5 tips to choose a serverless vendor

“Serverless” is all the rage at the moment, with multiple vendors rushing to claim pole position

Credit: IDG

The global serverless architecture market shows no signs of slowing down with multiple vendors offering their services in a fast-growing arena. AWS, Microsoft, Google, Alibaba, Rackspace, IBM, Oracle, and CA Technologies are just a few industry names investing heavily in the serverless space.

It’s no wonder that vendors are scrambling for a big slice of the pie: According to KBV Research, the global serverless architecture market is expected to hit US$14 billion by 2024, increasing at a growth rate of 23.4 per cent CAGR during the forecast period. 

In Australia, “serverless” is all the rage at the moment with multiple vendors rushing to claim pole position where functions-as-a-service, or FaaS, is fast gaining traction.

It’s critical to note that while developing applications using the FaaS model is a way of achieving a serverless environment, there is confusion over how to choose the right vendor.

Here are five considerations on how to choose a FaaS-serverless vendor to meet your organisational needs.

1. Understand your tech stack

Take stock of your organisation's technology stack. Examine if you are company is Are you mostly a Microsoft house? A heavy .NET user? Or are you mostly a Linux house and using technologies such as Node, Go, Python, or Java?

If you're using Microsoft technology, then Azure is much more optimised for that environment. Not only is the production environment optimised for Microsoft technologies, but the development environment is better integrated as well..

If you primarily work in one of the other major languages like Node or Go, AWS Lambda may be a better way to go as its optimised for a variety of languages and does not have a strong integrated development environment.

2. Develop a serverless architecture that fits for your business needs

Different services are optimised for unique purposes.

In order to make the get the most of your serverless architecture, ask yourself this key question: trying to build a higher application solely with serverless based services? Or are you just trying to leverage serverless in a few key aspects of your application (and if so what are the key aspects)?

Serverless cloud technologies such as AWS Lambda are built on containers, but the key advantage is that you don’t need to manage them now. Applications built with a serverless infrastructure will scale automatically as your organisation scales. Bottomline: be sure to leverage a serverless compute service such as AWS Lambda, Azure Functions, Auth0 WebTask, or Google Cloud Functions to execute code. Also, make sure it is possible to run application code in a serverless architecture as close to the end user as possible, in order to minimise latency.

3. Determine vendor lock-in risks

It’s important to carefully assess and understand the level of vendor lock-in that’s acceptable to your business. While finalising on a serverless vendor, here are a few questions that you need to consider:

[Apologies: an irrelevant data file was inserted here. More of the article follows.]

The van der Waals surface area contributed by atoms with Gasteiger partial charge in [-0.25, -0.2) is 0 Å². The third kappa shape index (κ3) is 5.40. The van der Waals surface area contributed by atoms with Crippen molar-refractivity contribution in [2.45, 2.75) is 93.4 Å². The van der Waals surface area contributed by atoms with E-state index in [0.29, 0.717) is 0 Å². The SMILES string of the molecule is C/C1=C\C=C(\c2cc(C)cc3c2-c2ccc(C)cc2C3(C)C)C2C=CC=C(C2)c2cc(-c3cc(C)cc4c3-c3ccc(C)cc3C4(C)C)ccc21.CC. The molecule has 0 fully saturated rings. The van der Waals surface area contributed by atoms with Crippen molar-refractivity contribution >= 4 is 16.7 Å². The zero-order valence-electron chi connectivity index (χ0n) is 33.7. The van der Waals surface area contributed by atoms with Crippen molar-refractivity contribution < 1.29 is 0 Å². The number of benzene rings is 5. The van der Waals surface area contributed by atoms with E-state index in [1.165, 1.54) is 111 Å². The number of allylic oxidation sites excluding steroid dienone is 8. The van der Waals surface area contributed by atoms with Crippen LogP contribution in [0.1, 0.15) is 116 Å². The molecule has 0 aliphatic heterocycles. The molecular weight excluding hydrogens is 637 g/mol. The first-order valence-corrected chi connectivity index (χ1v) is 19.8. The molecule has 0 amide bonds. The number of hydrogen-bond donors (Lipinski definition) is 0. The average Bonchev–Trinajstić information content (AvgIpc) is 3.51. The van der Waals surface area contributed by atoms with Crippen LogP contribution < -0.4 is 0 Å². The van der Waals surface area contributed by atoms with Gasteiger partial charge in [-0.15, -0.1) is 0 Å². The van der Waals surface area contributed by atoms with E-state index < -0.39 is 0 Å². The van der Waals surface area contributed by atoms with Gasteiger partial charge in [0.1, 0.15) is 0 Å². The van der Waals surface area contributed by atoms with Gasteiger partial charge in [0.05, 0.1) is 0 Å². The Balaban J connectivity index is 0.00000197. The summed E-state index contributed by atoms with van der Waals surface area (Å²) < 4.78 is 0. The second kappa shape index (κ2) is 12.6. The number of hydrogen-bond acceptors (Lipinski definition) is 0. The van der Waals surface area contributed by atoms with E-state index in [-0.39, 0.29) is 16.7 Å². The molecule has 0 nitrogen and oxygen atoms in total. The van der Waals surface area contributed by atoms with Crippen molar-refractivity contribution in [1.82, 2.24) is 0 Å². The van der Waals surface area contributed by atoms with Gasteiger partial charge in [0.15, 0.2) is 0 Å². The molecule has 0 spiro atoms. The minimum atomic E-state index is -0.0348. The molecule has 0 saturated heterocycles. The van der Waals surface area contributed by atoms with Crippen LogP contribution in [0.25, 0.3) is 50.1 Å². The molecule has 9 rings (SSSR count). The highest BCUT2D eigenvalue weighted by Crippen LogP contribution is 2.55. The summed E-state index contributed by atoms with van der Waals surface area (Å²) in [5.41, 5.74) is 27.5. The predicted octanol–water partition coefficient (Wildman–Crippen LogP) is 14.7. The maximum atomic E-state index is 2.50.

• How committed are you to a specific vendor?
  • Would you want or have to move in the future?
  • How can you modify configurations, policies, technologies etc as the company scales?
  • Is there an option to integrate with other vendors? Can you add value added services?

Selecting a serverless offering results in a certain level of vendor lock-in. How much lock-in depends on the level of integration you are making with your selected provider. There is a tradeoff that you need to make between deeper integration and deeper vendor lock-in.  You can avoid the risk of vendor lock-in by ensuring your chosen vendor has minimal use of proprietary technology or you could ration the use of services that limit your ability to migrate or transition to another vendor. Ideally select value added services that have competitive and comparable alternatives in the market and be sure to put policies in lock-in associated risks.

Additionally, there are also new frameworks to provide compatibility across serverless platforms from groups such as serverless.com. Others, including the Cloud Native Computing Foundation, are making progress on a serverless standard. These can be good options for organisations concerned about serverless vendor lock-in.

4. Decide if you require a developer or production environment

Speaking of developer vs. production environments, where does your focus lie? Given that Azure has a much more integrated developer experience, is this development environment of use to you? AWS Lambda, on the other hand, is heavily optimised for production at the cost of a reduced focus on development environments.

This is where the type of application, scale, development processes used and other things to consider will come into the picture.

5. Select an appropriate location

Where do you want to have the scripts run? In what country and which part of the country?

Issues such as latency and data sovereignty are important factors to consider - every country has different laws and regulations so it’s important to understand where exactly your provider will run your serverless functions from, how this impacts where your customers’ data is stored, and how it impacts your customers relative performance.

Lee Atchison is the senior director, cloud architecture at New Relic and author of Architecting for Scale. Lee has 32 years of experience including seven years as a senior manager at Amazon.com. At Amazon, he led the creation of the company’s first software download store, created AWS Elastic Beanstalk, and managed the migration of Amazon’s retail platform to a new service-based architecture. 

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Tags cloud computingNew Relicserverlessserverless architecture

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